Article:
We know all too well that developing branded content can be incredibly involved in its own right... figuring out the best site just to host that content shouldn't have to be another headache! This week, we'll see how YouTube stacks up against Vimeo and consider which site is the best for your brand.
1) YouTube Is Free
By and large, the biggest pro to using YouTube is that it's free. After verifying your account, YouTube has virtually no upload limits. Vimeo has a free plan, but it only includes up to 500mb per week, with a total limit of 5gb (500mb = 20-30 minutes of 1080 video). Paid plans are available at $12/month, $20/month, or $65/month (click here for Vimeo's plan breakdowns). Because YouTube is completely free for all users, it is host to more content, thus attracting more viewers (and potential customers/clients!). Of course, the downside to a free platform is the ads--as we'll explore below. Either way, the fact that YouTube is free keeps it the more accessible hosting platform.
2) Both Have A Variety Of Features
YouTube is directly linked to Google, which is great for SEO (search engine optimization). This means it's easier for people to find your videos from a basic Internet search if you post them to YouTube (as opposed to Vimeo or other sites). YouTube is also unique in that it offers the ability to monetize your channel with ads (check out our blog post from 5/25, which includes a breakdown of basic YouTube monetization), has a huge user-base (2 billion... as compared to Vimeo's [very respectable!] 200 million), and supports live streaming. Meanwhile, Vimeo is not only ad-free, but it generally looks more polished. The privacy and embedding features grant you complete control over who can watch your videos and when, along with where your videos can be posted/shared. You're able to replace videos without having to change the original URL (which is super helpful when you need to update a video that has already been shared). Vimeo also guarantees significantly higher video quality than YouTube and allows you to customize the web player to reflect your brand. Additionally, Vimeo can be a helpful tool when working directly with clients. The privacy settings allow you to provide just your clients with content previews, and the platform provides a simple interface for clients to leave notes for you. This way, all project notes are easily accessible for both parties.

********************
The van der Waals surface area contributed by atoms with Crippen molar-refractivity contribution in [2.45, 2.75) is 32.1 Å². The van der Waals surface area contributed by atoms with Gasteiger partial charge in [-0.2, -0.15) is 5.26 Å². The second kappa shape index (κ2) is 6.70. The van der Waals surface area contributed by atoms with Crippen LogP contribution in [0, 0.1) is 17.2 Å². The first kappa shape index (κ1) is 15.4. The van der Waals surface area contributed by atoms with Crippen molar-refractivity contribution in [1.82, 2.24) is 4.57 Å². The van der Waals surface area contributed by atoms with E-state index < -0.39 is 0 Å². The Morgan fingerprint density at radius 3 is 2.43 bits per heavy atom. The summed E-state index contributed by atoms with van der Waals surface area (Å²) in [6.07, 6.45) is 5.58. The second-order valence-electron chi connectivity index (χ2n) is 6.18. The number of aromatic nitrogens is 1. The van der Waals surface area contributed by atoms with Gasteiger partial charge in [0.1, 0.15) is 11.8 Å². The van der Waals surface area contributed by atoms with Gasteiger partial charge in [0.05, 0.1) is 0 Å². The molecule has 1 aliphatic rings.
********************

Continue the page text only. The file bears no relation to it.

3) Vimeo Is More Professional
If you've watched even one YouTube video, you know the site is ad-heavy. The platform uses third party advertising, which can't be turned off. This means that YouTube inherently profits off of all of your videos, and you have no control over what kind of content appears before/during/after/around them. Additionally, the interface is generally a bit clunky and can be frustrating to navigate, especially for new users. YouTube (forcibly) equips most videos with auto-play, which catapults viewers directly from your completed video to vaguely similar content by a completely different creator/brand. Imagine you've piqued the interest of a potential customer/client and direct them to one of your branded videos... only for YouTube to introduce one of your competitors to the viewer the literal instant your video was over. Definitely not the ideal look for a successful brand. Meanwhile, (you guessed it!) Vimeo doesn't have these issues. Further, many of Vimeo's unique features discussed above (higher quality uploads, more embedding and tech options, etc) can directly add professional accents to your content in ways YouTube can't.
Ultimately, we recommend uploading every video you make to YouTube--it's a free service that offers great SEO potential. However, many instances require the more polished options offered by Vimeo. As a video professional, I use Vimeo for anything that is client facing. If your business relies heavily on videos, it may be worth investing in Vimeo.
Do you have a specific video question? Schedule a free video analysis call at bit.ly/callawv